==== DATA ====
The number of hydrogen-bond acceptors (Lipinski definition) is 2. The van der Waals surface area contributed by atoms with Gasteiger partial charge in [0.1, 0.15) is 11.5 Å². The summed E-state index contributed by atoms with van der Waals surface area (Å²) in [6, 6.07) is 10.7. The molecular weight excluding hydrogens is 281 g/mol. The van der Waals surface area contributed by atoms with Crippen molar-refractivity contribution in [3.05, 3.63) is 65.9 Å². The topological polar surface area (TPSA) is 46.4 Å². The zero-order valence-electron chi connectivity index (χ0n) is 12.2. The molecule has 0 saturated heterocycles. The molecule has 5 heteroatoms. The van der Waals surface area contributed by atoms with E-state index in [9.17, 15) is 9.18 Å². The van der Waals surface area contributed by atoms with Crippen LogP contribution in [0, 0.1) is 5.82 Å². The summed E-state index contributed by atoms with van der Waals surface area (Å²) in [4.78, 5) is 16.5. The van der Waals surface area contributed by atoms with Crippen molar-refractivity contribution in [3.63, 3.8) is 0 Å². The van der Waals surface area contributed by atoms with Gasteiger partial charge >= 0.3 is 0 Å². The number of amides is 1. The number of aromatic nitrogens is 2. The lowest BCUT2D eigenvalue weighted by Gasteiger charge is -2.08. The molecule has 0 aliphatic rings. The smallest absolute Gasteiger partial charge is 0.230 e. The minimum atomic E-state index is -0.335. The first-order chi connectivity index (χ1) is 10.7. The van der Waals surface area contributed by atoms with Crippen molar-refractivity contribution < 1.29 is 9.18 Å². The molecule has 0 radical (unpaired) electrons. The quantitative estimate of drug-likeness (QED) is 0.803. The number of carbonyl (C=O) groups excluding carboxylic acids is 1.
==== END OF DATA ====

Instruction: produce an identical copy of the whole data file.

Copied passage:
The number of hydrogen-bond acceptors (Lipinski definition) is 2. The van der Waals surface area contributed by atoms with Gasteiger partial charge in [0.1, 0.15) is 11.5 Å². The summed E-state index contributed by atoms with van der Waals surface area (Å²) in [6, 6.07) is 10.7. The molecular weight excluding hydrogens is 281 g/mol. The van der Waals surface area contributed by atoms with Crippen molar-refractivity contribution in [3.05, 3.63) is 65.9 Å². The topological polar surface area (TPSA) is 46.4 Å². The zero-order valence-electron chi connectivity index (χ0n) is 12.2. The molecule has 0 saturated heterocycles. The molecule has 5 heteroatoms. The van der Waals surface area contributed by atoms with E-state index in [9.17, 15) is 9.18 Å². The van der Waals surface area contributed by atoms with Crippen LogP contribution in [0, 0.1) is 5.82 Å². The summed E-state index contributed by atoms with van der Waals surface area (Å²) in [4.78, 5) is 16.5. The van der Waals surface area contributed by atoms with Crippen molar-refractivity contribution in [3.63, 3.8) is 0 Å². The van der Waals surface area contributed by atoms with Gasteiger partial charge >= 0.3 is 0 Å². The number of amides is 1. The number of aromatic nitrogens is 2. The lowest BCUT2D eigenvalue weighted by Gasteiger charge is -2.08. The molecule has 0 aliphatic rings. The smallest absolute Gasteiger partial charge is 0.230 e. The minimum atomic E-state index is -0.335. The first-order chi connectivity index (χ1) is 10.7. The van der Waals surface area contributed by atoms with Crippen molar-refractivity contribution < 1.29 is 9.18 Å². The molecule has 0 radical (unpaired) electrons. The quantitative estimate of drug-likeness (QED) is 0.803. The number of carbonyl (C=O) groups excluding carboxylic acids is 1.